Geile/Leon Marketing Communications

Trade Shows: Hard On the Feet, Good for Business

Sixty-nine percent of contractors recently surveyed said they learn about new products at trends by attending trade shows.

A few months ago, Geile/Leon conducted this survey among home improvement/remodeling professionals, the results of which were published in our white paper, A Special Report For Home Improvement Product Manufacturers: The Big Payoff Awaits Those Who Invest In Their Contractors’ Businesses.  


Our research concluded that manufacturers—at least those in the home improvement/remodeling sector — who invest time and resources in their customers’ (professional contractors) businesses through marketing assistance, can reap major benefits.

The survey of hundreds of home improvement professionals revealed several interesting trends. One noteworthy nugget came from the responses to our question, “How do you learn about new products or tools?”

That 69% response to the question was a bit of a surprise. After all, we are still doing business in a stagnant economy, and because of that you might think many companies could justify cutting trade show expenses.

Apparently not.

According to the Center for Exhibition Research, trade show attendance is growing and is expected to continue to do so through 2015.

Make no mistake: exhibiting at trade shows can be expensive. Staffing a booth is hard work, and walking the show floor is hard on your feet and back.

But from a strictly cost-benefit perspective, investing in a trade show booth still delivers benefits. Think about this: trade shows are the only marketing medium where people actually pay to come see you. And these face-to-face interactions offer tremendous opportunities to build relationships with customers and vendors, and to generate leads.  Trade shows are also a great place for PR folks like me to interact with industry media, eager to write about what’s new in the industry.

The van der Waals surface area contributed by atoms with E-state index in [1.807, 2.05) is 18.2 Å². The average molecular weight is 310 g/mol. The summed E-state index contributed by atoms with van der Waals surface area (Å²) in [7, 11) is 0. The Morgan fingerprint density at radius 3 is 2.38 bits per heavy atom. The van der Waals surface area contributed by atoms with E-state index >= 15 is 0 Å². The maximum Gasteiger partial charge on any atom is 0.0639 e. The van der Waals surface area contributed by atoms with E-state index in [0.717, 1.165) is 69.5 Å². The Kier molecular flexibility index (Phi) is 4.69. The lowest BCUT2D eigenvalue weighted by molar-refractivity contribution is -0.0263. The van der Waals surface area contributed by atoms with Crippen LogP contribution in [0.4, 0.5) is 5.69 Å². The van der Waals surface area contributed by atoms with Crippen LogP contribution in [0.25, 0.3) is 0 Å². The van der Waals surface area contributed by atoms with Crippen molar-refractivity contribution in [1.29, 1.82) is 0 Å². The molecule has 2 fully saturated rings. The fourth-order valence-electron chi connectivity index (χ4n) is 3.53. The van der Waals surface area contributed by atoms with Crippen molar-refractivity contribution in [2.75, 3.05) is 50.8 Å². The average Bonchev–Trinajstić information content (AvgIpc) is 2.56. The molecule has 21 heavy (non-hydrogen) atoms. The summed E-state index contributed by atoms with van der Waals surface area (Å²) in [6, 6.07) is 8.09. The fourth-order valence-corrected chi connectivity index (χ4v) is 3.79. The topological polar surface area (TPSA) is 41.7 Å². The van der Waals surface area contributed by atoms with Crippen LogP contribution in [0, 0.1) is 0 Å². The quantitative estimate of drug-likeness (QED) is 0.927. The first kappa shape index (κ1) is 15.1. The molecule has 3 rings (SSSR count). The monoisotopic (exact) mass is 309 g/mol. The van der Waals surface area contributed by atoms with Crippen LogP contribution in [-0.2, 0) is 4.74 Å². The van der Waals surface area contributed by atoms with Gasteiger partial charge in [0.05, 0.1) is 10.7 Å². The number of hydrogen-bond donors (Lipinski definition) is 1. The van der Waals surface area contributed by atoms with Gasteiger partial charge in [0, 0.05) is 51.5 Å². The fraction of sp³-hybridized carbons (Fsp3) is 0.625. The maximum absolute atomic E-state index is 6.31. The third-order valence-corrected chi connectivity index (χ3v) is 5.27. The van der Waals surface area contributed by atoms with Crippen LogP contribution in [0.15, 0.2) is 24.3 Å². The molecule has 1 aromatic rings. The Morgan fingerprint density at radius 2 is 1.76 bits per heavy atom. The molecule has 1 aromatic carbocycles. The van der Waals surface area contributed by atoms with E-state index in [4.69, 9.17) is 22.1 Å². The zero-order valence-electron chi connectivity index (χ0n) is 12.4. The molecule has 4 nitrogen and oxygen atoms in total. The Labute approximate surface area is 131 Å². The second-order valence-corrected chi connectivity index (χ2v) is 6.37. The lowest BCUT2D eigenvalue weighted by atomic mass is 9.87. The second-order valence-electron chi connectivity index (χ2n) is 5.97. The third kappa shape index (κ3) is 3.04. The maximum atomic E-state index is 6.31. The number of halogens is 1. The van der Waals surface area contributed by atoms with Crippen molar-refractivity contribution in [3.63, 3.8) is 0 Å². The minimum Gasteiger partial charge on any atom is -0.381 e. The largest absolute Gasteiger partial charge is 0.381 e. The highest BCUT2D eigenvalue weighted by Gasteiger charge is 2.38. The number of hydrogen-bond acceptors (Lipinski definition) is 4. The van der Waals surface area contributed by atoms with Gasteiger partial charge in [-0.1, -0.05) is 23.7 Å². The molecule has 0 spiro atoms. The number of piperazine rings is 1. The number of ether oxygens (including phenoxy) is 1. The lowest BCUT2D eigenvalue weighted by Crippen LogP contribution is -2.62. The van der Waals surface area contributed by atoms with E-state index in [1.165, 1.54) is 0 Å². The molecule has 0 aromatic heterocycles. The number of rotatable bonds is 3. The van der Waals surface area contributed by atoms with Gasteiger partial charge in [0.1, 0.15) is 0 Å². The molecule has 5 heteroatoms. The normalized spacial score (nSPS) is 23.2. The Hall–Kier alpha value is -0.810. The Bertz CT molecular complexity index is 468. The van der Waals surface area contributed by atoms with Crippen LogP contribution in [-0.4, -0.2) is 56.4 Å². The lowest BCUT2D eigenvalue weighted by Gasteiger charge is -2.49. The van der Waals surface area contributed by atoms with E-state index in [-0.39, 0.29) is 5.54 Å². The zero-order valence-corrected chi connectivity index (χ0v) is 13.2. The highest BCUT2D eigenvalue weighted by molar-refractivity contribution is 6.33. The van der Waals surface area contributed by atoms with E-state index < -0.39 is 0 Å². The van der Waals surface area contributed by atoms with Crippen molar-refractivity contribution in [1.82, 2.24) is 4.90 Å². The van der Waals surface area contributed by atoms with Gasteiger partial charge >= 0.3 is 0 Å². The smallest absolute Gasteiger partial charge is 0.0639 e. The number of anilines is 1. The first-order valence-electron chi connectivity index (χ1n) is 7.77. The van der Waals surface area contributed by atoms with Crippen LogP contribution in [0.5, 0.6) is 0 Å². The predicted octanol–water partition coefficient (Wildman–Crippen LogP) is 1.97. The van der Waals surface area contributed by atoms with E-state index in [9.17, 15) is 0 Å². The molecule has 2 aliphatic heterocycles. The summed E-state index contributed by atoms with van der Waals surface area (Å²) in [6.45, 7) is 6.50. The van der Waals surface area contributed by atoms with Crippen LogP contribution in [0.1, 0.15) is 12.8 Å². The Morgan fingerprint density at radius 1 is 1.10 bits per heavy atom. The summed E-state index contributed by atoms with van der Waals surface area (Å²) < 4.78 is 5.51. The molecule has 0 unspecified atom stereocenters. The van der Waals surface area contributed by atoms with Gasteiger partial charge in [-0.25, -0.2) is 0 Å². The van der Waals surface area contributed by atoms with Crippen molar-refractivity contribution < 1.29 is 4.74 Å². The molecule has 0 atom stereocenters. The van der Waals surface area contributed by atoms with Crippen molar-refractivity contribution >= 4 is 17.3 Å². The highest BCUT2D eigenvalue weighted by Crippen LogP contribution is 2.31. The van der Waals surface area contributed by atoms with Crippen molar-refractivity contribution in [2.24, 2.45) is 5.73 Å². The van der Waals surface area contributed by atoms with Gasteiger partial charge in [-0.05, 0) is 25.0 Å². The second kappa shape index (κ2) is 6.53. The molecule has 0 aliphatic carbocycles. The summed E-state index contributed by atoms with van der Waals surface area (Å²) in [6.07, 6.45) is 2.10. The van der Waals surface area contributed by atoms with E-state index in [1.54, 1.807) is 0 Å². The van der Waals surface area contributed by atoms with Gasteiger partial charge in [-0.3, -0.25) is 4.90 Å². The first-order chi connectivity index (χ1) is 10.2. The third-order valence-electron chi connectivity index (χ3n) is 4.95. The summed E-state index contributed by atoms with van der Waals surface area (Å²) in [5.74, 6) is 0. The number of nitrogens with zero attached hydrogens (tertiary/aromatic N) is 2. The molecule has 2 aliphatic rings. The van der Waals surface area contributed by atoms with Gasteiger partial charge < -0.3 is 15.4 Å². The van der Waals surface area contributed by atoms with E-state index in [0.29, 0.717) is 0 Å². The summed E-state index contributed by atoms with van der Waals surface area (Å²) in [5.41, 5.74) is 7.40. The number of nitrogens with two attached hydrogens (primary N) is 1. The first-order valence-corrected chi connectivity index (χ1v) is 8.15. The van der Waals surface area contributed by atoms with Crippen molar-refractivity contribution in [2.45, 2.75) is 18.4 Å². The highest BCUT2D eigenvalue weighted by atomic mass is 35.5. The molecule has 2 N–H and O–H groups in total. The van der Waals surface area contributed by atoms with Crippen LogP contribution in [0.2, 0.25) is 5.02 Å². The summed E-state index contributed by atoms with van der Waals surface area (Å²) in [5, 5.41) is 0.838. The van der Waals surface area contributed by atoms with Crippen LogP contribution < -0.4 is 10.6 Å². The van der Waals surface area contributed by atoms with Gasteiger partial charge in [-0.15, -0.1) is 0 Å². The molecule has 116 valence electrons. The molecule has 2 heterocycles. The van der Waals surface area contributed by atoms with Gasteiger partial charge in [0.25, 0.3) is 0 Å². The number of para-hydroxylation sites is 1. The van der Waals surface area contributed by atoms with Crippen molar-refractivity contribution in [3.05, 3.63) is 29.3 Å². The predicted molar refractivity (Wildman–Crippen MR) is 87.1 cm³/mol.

I can personally attest to the popularity of trade shows for both exhibitors and attendees.  In January, I attended the AHR Expo in New York City on behalf of a client. This show is billed as the World’s Largest HVACR (Heating, Ventilation, Air Conditioning and Refrigeration) Marketplace.

But three hours before the expo floor was to open on day one, it began to snow — and snow hard. In fact, nearly a foot of snow fell that day, as temperatures plummeted and winds gusted to 40 mph. Again, this is Manhattan we’re talking about — the heart of the nation’s most populous city.

But despite the snow, wind, cold and general inconvenience of it all, more than 43,000 visitors and 18,000 exhibitor personnel flocked to the Javits Convention Center. This was the highest registered attendance in the history of the exposition.

Getting to the convention center was a challenge, and leaving was an even greater one.

But it didn’t matter to those who came to do business, and that includes the industry writers and editors who covered the show, several of whom I persuaded to come by our client’s booth for a peak at a new product, and a brief interview with the marketing staff.

Despite the weather, everyone who exhibited or attended this trade show realized the positive ROI from being there. This is WHY they made the effort and investment.

To learn more about how we can help you maximize ROI from trade shows, just give us a shout.